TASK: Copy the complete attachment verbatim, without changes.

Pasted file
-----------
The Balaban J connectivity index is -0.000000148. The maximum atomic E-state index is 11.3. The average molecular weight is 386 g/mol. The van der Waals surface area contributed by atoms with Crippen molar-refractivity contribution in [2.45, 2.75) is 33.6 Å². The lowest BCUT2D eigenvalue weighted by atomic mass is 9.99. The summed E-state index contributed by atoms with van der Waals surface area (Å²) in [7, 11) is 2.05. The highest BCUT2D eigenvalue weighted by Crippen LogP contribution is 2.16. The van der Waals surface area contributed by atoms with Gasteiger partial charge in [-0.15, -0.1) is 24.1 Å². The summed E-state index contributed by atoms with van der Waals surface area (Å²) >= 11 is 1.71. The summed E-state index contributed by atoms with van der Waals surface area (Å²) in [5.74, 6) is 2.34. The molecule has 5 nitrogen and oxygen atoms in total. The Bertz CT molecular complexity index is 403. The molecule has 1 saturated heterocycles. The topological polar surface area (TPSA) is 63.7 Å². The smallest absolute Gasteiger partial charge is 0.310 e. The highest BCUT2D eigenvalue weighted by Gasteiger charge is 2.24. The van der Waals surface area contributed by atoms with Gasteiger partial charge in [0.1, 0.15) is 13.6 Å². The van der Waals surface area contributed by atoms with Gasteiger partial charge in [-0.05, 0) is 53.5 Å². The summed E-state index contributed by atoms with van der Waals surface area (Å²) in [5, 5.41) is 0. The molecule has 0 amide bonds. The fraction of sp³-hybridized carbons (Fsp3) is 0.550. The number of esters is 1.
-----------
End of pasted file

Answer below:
The Balaban J connectivity index is -0.000000148. The maximum atomic E-state index is 11.3. The average molecular weight is 386 g/mol. The van der Waals surface area contributed by atoms with Crippen molar-refractivity contribution in [2.45, 2.75) is 33.6 Å². The lowest BCUT2D eigenvalue weighted by atomic mass is 9.99. The summed E-state index contributed by atoms with van der Waals surface area (Å²) in [7, 11) is 2.05. The highest BCUT2D eigenvalue weighted by Crippen LogP contribution is 2.16. The van der Waals surface area contributed by atoms with Gasteiger partial charge in [-0.15, -0.1) is 24.1 Å². The summed E-state index contributed by atoms with van der Waals surface area (Å²) >= 11 is 1.71. The summed E-state index contributed by atoms with van der Waals surface area (Å²) in [5.74, 6) is 2.34. The molecule has 5 nitrogen and oxygen atoms in total. The Bertz CT molecular complexity index is 403. The molecule has 1 saturated heterocycles. The topological polar surface area (TPSA) is 63.7 Å². The smallest absolute Gasteiger partial charge is 0.310 e. The highest BCUT2D eigenvalue weighted by Gasteiger charge is 2.24. The van der Waals surface area contributed by atoms with Gasteiger partial charge in [0.1, 0.15) is 13.6 Å². The van der Waals surface area contributed by atoms with Gasteiger partial charge in [-0.05, 0) is 53.5 Å². The summed E-state index contributed by atoms with van der Waals surface area (Å²) in [5, 5.41) is 0. The molecule has 0 amide bonds. The fraction of sp³-hybridized carbons (Fsp3) is 0.550. The number of esters is 1.